Friday, April 6, 2018

Top 5 Low Cost Alternatives to Hardwood Flooring


Top 5 Low Cost Alternatives to Hardwood Flooring

Low Cost Alternatives to Hardwood Flooring
There are many reasons that hardwood may not work for you.  It could simply be that you need a less expensive alternative, or a product that you can install yourself so you can save money on installation.  Or, you may need a product that is waterproof or resistant to moisture.  Or, you may be installing in a location where solid hardwood isn’t approved for (e.g. below grade), or there may not be enough height for solid hardwood.  Or, you may have a concrete sub-floor and just want a product that can go directly on top of the concrete.
So, below are 5 alternative flooring options you can use.  And, best of all, almost all of them can look like hardwood, and most are less expensive.
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1.  Luxury vinyl plank flooring (or engineered vinyl planks)
This is one of the most innovative products this decade, and I absolutely love it as it’s looks so good and is so versatile.  Luxury vinyl planks (sometimes called Engineered vinyl planks or luxury vinyl) are planks that look and feel like real hardwood, but they are WATERPROOF!  Yes, waterproof!  So, they are great for areas that may get moisture or a bit wet (e.g. kitchens, basements, powder rooms).
US Floors invented the category and revolutionized flooring forever with their break-though product called Coretec PlusIIt’s an amazing product that looks like real wood and clicks together like a laminate, so it’s easy to install (and easy for do-it-yourselfers).  Unlike laminate (which absorbs moisture like a sponge), Coretec Plus holds up to water and moisture.
Coretec Plus has an attached cork underlayment, so it adds a bit of cushioning and insulation.  It can be installed directly on top of concrete, or even tile flooring.
  
2.  Wood look tiles
These have been around for a while and are a great option if you want a wood look, but also want soemthing waterproof.  They’ve become super popular, so they are now around in a variety of shades, textures and styles.  Some even look distressed or handscraped.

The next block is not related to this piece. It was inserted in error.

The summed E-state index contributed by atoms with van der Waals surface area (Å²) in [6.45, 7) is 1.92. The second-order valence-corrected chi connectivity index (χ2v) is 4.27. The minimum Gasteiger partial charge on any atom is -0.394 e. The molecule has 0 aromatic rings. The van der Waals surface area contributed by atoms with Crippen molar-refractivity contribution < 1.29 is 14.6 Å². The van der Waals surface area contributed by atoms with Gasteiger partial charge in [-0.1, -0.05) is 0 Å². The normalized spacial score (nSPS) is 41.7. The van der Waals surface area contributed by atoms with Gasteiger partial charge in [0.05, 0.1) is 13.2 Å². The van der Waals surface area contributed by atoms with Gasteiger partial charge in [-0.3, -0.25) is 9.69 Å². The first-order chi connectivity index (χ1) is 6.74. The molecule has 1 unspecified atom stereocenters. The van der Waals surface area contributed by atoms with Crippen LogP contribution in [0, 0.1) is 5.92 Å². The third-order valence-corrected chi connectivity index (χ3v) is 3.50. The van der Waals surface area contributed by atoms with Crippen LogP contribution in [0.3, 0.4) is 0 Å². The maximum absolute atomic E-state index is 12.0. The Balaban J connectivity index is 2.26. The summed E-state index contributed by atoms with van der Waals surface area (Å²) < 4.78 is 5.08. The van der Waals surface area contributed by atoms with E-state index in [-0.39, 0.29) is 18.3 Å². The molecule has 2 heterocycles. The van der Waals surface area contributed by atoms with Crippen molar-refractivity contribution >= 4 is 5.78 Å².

They are a favorite for many in kitchens, entryways, mudrooms, bathrooms and basements.  They are especially popular in warm climates as they keep your space cooler in the hotter months.  In cooler climates, they can be cold on your feet, so these tiles are usually installed in smaller areas or over radiant heat.
 If you’re looking for grays or white washes, these tiles provide great options as they start with a white base, so they can get a real clean white or gray look (compared to hardwood floors which are more challenging to refinish gray given the yellow and pinkish tones in real hardwood).  Check out this article to see my top picks for wood look tiles and where you can buy them online.
If you have a concrete sub-floor that’s even, tiles are relatively easy to install as they can go directly on top of concrete.  And, if you’re interested in installing radiant heat, tiles are the best flooring surface for this as they conduct the heat best (and therefore are most efficient).
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3.  Laminate flooring
Laminate floors are less expensive than hardwood, so if you’re really going for “cheap,” this is the way to go.  Laminate flooring is clickable (so it’s a floating floor) and can be installed easily on top of tile or concrete flooring (as long as you add an underlayment).